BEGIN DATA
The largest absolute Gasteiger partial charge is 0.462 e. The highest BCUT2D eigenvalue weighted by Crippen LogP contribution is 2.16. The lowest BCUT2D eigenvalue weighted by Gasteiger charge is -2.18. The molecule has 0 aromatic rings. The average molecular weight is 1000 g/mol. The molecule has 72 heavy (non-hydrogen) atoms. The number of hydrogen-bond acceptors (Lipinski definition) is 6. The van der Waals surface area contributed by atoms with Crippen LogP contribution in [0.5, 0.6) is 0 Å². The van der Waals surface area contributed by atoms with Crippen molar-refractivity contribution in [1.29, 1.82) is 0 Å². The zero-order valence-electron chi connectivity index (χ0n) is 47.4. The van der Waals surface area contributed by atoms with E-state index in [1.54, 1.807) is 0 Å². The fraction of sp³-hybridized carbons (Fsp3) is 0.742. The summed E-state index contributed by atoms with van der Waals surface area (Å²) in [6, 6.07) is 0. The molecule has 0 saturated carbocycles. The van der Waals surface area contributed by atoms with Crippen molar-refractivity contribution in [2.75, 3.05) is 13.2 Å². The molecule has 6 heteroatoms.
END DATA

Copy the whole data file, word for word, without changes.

The largest absolute Gasteiger partial charge is 0.462 e. The highest BCUT2D eigenvalue weighted by Crippen LogP contribution is 2.16. The lowest BCUT2D eigenvalue weighted by Gasteiger charge is -2.18. The molecule has 0 aromatic rings. The average molecular weight is 1000 g/mol. The molecule has 72 heavy (non-hydrogen) atoms. The number of hydrogen-bond acceptors (Lipinski definition) is 6. The van der Waals surface area contributed by atoms with Crippen LogP contribution in [0.5, 0.6) is 0 Å². The van der Waals surface area contributed by atoms with Crippen molar-refractivity contribution in [1.29, 1.82) is 0 Å². The zero-order valence-electron chi connectivity index (χ0n) is 47.4. The van der Waals surface area contributed by atoms with E-state index in [1.54, 1.807) is 0 Å². The fraction of sp³-hybridized carbons (Fsp3) is 0.742. The summed E-state index contributed by atoms with van der Waals surface area (Å²) in [6, 6.07) is 0. The molecule has 0 saturated carbocycles. The van der Waals surface area contributed by atoms with Crippen molar-refractivity contribution in [2.75, 3.05) is 13.2 Å². The molecule has 6 heteroatoms.